Monday, June 7, 2010

ETFO goes after ELP ECEs

The war has begun.
The Elementary Teachers' Federation of Ontario has openly begun its campaign to represent all the early childhood educators (ECEs) who are being hired by school boards for the full-day kindergarten / Early Learning Program. It even has a glizty new website,, to woo ECEs and perhaps even school boards over to organizing through ETFO. President Sam Hammond has a video and the member newsletter referred to the federation targeting not only public English-language elementary schools where its teacher members are, but also Catholic schools and boards.
Is ETFO hunting for dollars? The ECEs to be hired over the next four to five years for full-day kindergarten in schools represent a lot of new dues-paying members for any union. Given ETFO is already battling declining enrolment among its traditional membership, is wooing the ECEs part of some monetary strategy?
Given what ETFO had to say about ECEs — rather what they had to say about more kindergarten teachers — during the post-Pascal report to government program structure decision time frame about ECEs, this is a surprising tack for the federation. See examples here, here, here and here.
If I was an ECE, I would have some trust issues reconciling past statements from this particular federation with the current love-in for my dues. Particularly a federation that is trying to tell me they understand classroom issues and supposedly understand ECE issues.
I'm sure ETFO is also facing a huge uphill battle on this with the Canadian Union of Public Employees. CUPE already represents the vast majority of unionized public-sector ECEs across Canada. I'm also aware of several situations where CUPE is already representing ECEs who work for school boards. CUPE has just as much, if not more, experience in bargaining with school boards than ETFO, given CUPE locals for all kinds of positions exist in virtually every publicly funded school board in Ontario — public and Catholic. The creation of the district boards and other 1998 changes also didn't change CUPE as it did change public elementary teachers' federations. CUPE definitely has a lot more experience with ECE workplace issues than ETFO could ever dream to have given the thousands of ECEs they already represent.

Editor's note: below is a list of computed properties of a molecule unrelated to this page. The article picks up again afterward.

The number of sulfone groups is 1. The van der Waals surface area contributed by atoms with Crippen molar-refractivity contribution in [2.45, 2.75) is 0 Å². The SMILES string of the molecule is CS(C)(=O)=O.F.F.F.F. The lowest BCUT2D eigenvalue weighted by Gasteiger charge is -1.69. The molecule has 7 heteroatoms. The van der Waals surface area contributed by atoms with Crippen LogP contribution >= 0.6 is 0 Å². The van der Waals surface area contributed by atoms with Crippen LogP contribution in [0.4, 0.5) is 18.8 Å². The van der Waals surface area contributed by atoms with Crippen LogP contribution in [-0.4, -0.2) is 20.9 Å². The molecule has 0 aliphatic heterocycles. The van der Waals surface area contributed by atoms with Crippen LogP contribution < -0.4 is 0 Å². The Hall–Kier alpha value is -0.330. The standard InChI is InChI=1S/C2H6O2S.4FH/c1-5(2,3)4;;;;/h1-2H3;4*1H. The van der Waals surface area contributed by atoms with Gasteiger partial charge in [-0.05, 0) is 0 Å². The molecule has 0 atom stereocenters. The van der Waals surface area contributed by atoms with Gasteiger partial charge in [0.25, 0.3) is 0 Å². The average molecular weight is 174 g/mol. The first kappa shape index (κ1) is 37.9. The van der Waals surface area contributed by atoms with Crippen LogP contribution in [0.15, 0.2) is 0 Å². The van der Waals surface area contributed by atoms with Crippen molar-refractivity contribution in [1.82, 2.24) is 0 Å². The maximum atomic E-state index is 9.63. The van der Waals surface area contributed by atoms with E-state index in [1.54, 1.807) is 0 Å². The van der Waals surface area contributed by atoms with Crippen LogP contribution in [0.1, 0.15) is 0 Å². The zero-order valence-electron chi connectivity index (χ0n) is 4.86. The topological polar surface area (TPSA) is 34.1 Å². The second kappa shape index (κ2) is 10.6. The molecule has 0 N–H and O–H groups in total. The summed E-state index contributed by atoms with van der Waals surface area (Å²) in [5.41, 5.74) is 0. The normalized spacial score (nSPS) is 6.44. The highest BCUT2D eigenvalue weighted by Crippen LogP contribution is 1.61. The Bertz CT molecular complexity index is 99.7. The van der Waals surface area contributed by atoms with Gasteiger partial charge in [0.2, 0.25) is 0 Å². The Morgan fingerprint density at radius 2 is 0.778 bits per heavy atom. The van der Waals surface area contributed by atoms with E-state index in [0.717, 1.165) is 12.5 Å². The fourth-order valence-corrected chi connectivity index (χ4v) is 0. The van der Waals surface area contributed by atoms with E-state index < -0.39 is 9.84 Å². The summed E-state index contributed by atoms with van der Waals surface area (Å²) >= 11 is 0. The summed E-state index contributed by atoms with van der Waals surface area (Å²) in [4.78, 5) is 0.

Certainly if I was a newly hired ECE at a school board, I probably already worked in the childcare sector, likely for a public-sector or non-profit. If my old job was unionized, chances are it was with CUPE.
So which organizing drive and membership card would I be willing to sign when two are thrust in my direction? CUPE? ETFO?


Anonymous said...


CUPE would be my choice ETFO is just too out of touch with the working public.

They've cried wolf once too often to get my support.

Anonymous said...

You forgot to mention OSSTF. The Ontario Secondary School Teachers' Federation has been representing Early Childhood Educators since 1990. They also represent school office workers, caretakers, speech therapists, psychologists, social workers, educational assistants - anyone who works in public education.

Education Reporter said...

Anon 9 June 7:43 a.m.

You're absolutely right. OSSTF is a player as well. As a federation it deals with a far broader range of employees than ETFO as well.
However, I'm not currently aware that they're going to the extent that ETFO appears to be to get these ECEs on board.


banderblogger said...

Yes, actually OSSTF is in the game. They recently spoke an ECE conference. Their vice president is a Child and Youth Worker and she gave a speech that can be found at:

Education Reporter said...


Well, the more the merrier.
The original point on ETFO doesn't change though.


Doretta said...

OECTA is in the race as well. I've called it Battle for the ECEs over at School for Thought.

I predict the day when ECEs working in schools will be required to obtain teaching certificates.

Anonymous said...

What is your educational background Mr. Doretta?

Anonymous said...

Anon. 16:55 - if you go to School For Thought which is part of the SQE website you'll see a photo of Mr.Doretta who is a woman.


Anonymous said...

I agree with Doretta.

At some point it'll be required that ECEs have the same credentials, and, likely, salaries, as teachers. The claim will be made that having kids looked after by teachers and less "qualified" ECEs is isn't desirable.

Sooner or later the cost of this undertaking will explode far beyond what we've been told.